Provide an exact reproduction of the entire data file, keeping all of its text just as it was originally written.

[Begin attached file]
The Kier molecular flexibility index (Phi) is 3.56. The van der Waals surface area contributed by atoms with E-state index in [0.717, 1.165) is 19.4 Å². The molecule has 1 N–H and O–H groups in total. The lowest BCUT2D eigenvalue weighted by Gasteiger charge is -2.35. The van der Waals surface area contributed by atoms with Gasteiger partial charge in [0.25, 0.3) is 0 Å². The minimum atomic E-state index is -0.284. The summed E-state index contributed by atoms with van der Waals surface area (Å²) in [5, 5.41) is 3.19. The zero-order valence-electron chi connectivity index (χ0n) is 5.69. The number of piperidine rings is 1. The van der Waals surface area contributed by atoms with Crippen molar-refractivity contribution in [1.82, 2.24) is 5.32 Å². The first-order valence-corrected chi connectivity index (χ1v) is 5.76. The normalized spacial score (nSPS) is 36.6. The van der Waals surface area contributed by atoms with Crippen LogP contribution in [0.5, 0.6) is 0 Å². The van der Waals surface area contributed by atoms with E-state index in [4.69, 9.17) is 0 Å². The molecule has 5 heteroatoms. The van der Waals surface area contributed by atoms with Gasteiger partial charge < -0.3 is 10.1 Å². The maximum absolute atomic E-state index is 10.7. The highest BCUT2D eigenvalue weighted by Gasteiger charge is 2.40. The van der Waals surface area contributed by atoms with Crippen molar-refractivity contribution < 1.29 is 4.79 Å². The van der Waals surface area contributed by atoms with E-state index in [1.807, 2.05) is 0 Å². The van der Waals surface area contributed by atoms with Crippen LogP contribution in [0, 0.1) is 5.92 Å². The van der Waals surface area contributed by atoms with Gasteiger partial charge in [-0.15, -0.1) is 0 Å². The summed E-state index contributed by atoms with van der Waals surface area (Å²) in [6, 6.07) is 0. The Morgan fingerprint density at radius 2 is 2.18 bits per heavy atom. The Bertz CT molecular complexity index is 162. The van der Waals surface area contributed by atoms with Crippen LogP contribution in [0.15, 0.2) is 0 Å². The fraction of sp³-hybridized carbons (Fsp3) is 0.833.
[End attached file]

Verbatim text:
The Kier molecular flexibility index (Phi) is 3.56. The van der Waals surface area contributed by atoms with E-state index in [0.717, 1.165) is 19.4 Å². The molecule has 1 N–H and O–H groups in total. The lowest BCUT2D eigenvalue weighted by Gasteiger charge is -2.35. The van der Waals surface area contributed by atoms with Gasteiger partial charge in [0.25, 0.3) is 0 Å². The minimum atomic E-state index is -0.284. The summed E-state index contributed by atoms with van der Waals surface area (Å²) in [5, 5.41) is 3.19. The zero-order valence-electron chi connectivity index (χ0n) is 5.69. The number of piperidine rings is 1. The van der Waals surface area contributed by atoms with Crippen molar-refractivity contribution in [1.82, 2.24) is 5.32 Å². The first-order valence-corrected chi connectivity index (χ1v) is 5.76. The normalized spacial score (nSPS) is 36.6. The van der Waals surface area contributed by atoms with Crippen LogP contribution in [0.5, 0.6) is 0 Å². The van der Waals surface area contributed by atoms with E-state index in [4.69, 9.17) is 0 Å². The molecule has 5 heteroatoms. The van der Waals surface area contributed by atoms with Gasteiger partial charge < -0.3 is 10.1 Å². The maximum absolute atomic E-state index is 10.7. The highest BCUT2D eigenvalue weighted by Gasteiger charge is 2.40. The van der Waals surface area contributed by atoms with Crippen molar-refractivity contribution < 1.29 is 4.79 Å². The van der Waals surface area contributed by atoms with E-state index in [1.807, 2.05) is 0 Å². The van der Waals surface area contributed by atoms with Crippen LogP contribution in [0, 0.1) is 5.92 Å². The van der Waals surface area contributed by atoms with Gasteiger partial charge in [-0.15, -0.1) is 0 Å². The summed E-state index contributed by atoms with van der Waals surface area (Å²) in [6, 6.07) is 0. The Morgan fingerprint density at radius 2 is 2.18 bits per heavy atom. The Bertz CT molecular complexity index is 162. The van der Waals surface area contributed by atoms with Crippen LogP contribution in [0.15, 0.2) is 0 Å². The fraction of sp³-hybridized carbons (Fsp3) is 0.833.